In reaching its decision, the Third Circuit considered but rejected as irrelevant the concerns of some legal commentators, who have noted that under a detrimental reliance standard actual damages for TILA loan disclosure violations may be difficult to prove. The court also disregarded the fact that “detrimental reliance may create obstacles for class certification because of the individualized fact-specific nature of the reliance inquiry.” The court distinguished other case law, holding that detrimental reliance under TILA is not necessary, on the grounds that those cases involved claims for statutory damages, not actual damages, under TILA.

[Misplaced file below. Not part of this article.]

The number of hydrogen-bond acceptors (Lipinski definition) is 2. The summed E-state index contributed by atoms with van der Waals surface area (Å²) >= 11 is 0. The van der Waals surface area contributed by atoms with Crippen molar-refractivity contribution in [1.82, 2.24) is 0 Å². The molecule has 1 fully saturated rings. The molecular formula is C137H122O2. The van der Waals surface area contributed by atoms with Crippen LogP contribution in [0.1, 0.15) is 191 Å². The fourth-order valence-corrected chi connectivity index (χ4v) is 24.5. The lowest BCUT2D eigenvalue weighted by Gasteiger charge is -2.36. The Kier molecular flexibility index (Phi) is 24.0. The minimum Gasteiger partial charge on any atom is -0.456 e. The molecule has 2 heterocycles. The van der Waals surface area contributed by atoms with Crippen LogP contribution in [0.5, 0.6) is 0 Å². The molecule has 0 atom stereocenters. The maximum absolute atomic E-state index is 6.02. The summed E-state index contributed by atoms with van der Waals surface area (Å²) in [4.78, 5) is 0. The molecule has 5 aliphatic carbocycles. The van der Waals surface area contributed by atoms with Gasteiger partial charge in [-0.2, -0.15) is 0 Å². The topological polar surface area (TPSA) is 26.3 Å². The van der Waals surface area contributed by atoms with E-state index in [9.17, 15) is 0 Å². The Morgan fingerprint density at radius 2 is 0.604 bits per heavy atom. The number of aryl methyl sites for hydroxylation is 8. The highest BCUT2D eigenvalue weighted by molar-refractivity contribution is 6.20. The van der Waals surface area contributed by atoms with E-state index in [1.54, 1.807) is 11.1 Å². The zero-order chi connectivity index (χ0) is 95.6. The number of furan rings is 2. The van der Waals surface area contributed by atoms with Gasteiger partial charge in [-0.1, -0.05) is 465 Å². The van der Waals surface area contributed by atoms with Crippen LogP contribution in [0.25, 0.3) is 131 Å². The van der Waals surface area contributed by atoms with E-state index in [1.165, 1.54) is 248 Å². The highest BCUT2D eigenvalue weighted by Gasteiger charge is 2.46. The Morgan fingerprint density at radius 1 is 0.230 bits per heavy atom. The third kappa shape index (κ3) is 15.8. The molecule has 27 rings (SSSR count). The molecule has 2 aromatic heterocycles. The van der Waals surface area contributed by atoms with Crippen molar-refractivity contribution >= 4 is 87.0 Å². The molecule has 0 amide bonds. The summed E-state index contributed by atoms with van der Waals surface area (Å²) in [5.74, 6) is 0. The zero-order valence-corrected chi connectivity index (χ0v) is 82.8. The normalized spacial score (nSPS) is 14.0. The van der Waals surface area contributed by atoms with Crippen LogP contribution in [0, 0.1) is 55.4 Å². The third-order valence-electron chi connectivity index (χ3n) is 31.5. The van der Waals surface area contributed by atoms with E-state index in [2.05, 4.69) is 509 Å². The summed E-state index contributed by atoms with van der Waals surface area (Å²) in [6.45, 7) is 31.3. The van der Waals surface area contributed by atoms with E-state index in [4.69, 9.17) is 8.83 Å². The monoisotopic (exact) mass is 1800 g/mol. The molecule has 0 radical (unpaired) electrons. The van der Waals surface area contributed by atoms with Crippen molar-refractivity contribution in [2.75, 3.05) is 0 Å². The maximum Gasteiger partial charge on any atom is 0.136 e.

Finally, the Third Circuit noted that it joined the holding of every other circuit court that has addressed the issue, including the First, Fifth, Sixth, Eighth, and Ninth Circuits. Citing United States v. Petroff-5 Kline, 557 F.3d 285, 297 (6th Cir. 2009) (“[A]ctual damages require a showing of detrimental reliance.”); McDonald v. Checks-N-Advance, Inc. (In re Ferrell), 539 F.3d 1186, 1192 (9th Cir. 2008) (finding no valid basis to overturn the rule of In re Smith requiring a showing of detrimental reliance to establish actual damages); Gold Country Lenders v. Smith (In re Smith), 289 F.3d 1155, 1157 (9th Cir. 2002) (“Wejoin with other circuits and hold that in order to receive actual damages for a TILA violation . . . a borrower must establish detrimental reliance.”); Turner v. Beneficial Corp., 242 F.3d 1023, 1028 (11th Cir. 2001) (en banc) (“We hold that detrimental reliance is an element of a TILA claim for actual damages . . . .”); Perrone v. Gen. Motors Acceptance Corp., 232 F.3d 433, 434–40 (5th Cir. 2000) (holding that detrimental reliance is an element of a claim for actual damages); Peters v. Jim Lupient Oldsmobile Co., 220 F.3d 915, 917 (8th Cir. 2000)(requiring a showing of proximate causation and adopting a four-prong reliance test for establishing actual damages); Bizier v. Globe Fin. Servs., Inc., 654 F.2d 1, 4 (1st Cir. 1981) (noting in dicta the need to show causation for an award of actual damages “in addition to a threshold showing of a violation of a TILA requirement”).